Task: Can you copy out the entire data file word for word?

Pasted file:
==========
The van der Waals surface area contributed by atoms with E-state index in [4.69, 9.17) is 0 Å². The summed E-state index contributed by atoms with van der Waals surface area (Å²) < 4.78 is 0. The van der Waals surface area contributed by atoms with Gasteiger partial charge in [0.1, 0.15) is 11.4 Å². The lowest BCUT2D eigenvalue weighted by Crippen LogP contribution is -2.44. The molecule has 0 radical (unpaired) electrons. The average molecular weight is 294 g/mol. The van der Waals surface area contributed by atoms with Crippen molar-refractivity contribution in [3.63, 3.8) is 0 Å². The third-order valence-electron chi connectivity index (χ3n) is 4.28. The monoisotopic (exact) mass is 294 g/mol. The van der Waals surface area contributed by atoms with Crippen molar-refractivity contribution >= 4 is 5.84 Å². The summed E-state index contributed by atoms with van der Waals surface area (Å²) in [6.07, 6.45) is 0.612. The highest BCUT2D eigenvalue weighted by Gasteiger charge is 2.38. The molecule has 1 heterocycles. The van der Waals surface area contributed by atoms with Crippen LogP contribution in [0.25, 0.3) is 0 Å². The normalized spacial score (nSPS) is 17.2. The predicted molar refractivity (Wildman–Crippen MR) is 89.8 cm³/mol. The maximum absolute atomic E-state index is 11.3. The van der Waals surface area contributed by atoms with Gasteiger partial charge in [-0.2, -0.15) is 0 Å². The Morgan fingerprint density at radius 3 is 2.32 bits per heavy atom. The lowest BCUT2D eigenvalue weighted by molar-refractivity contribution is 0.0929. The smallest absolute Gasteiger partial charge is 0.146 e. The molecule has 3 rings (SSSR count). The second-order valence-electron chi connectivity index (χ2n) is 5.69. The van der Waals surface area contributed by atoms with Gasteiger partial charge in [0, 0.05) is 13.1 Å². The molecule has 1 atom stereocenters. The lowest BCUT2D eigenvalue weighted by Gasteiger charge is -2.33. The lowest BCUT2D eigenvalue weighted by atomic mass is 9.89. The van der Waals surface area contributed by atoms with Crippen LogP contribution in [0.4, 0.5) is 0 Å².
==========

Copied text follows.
The van der Waals surface area contributed by atoms with E-state index in [4.69, 9.17) is 0 Å². The summed E-state index contributed by atoms with van der Waals surface area (Å²) < 4.78 is 0. The van der Waals surface area contributed by atoms with Gasteiger partial charge in [0.1, 0.15) is 11.4 Å². The lowest BCUT2D eigenvalue weighted by Crippen LogP contribution is -2.44. The molecule has 0 radical (unpaired) electrons. The average molecular weight is 294 g/mol. The van der Waals surface area contributed by atoms with Crippen molar-refractivity contribution in [3.63, 3.8) is 0 Å². The third-order valence-electron chi connectivity index (χ3n) is 4.28. The monoisotopic (exact) mass is 294 g/mol. The van der Waals surface area contributed by atoms with Crippen molar-refractivity contribution >= 4 is 5.84 Å². The summed E-state index contributed by atoms with van der Waals surface area (Å²) in [6.07, 6.45) is 0.612. The highest BCUT2D eigenvalue weighted by Gasteiger charge is 2.38. The molecule has 1 heterocycles. The van der Waals surface area contributed by atoms with Crippen LogP contribution in [0.25, 0.3) is 0 Å². The normalized spacial score (nSPS) is 17.2. The predicted molar refractivity (Wildman–Crippen MR) is 89.8 cm³/mol. The maximum absolute atomic E-state index is 11.3. The van der Waals surface area contributed by atoms with Gasteiger partial charge in [-0.2, -0.15) is 0 Å². The Morgan fingerprint density at radius 3 is 2.32 bits per heavy atom. The lowest BCUT2D eigenvalue weighted by molar-refractivity contribution is 0.0929. The smallest absolute Gasteiger partial charge is 0.146 e. The molecule has 3 rings (SSSR count). The second-order valence-electron chi connectivity index (χ2n) is 5.69. The van der Waals surface area contributed by atoms with Gasteiger partial charge in [0, 0.05) is 13.1 Å². The molecule has 1 atom stereocenters. The lowest BCUT2D eigenvalue weighted by Gasteiger charge is -2.33. The lowest BCUT2D eigenvalue weighted by atomic mass is 9.89. The van der Waals surface area contributed by atoms with Crippen LogP contribution in [0.4, 0.5) is 0 Å².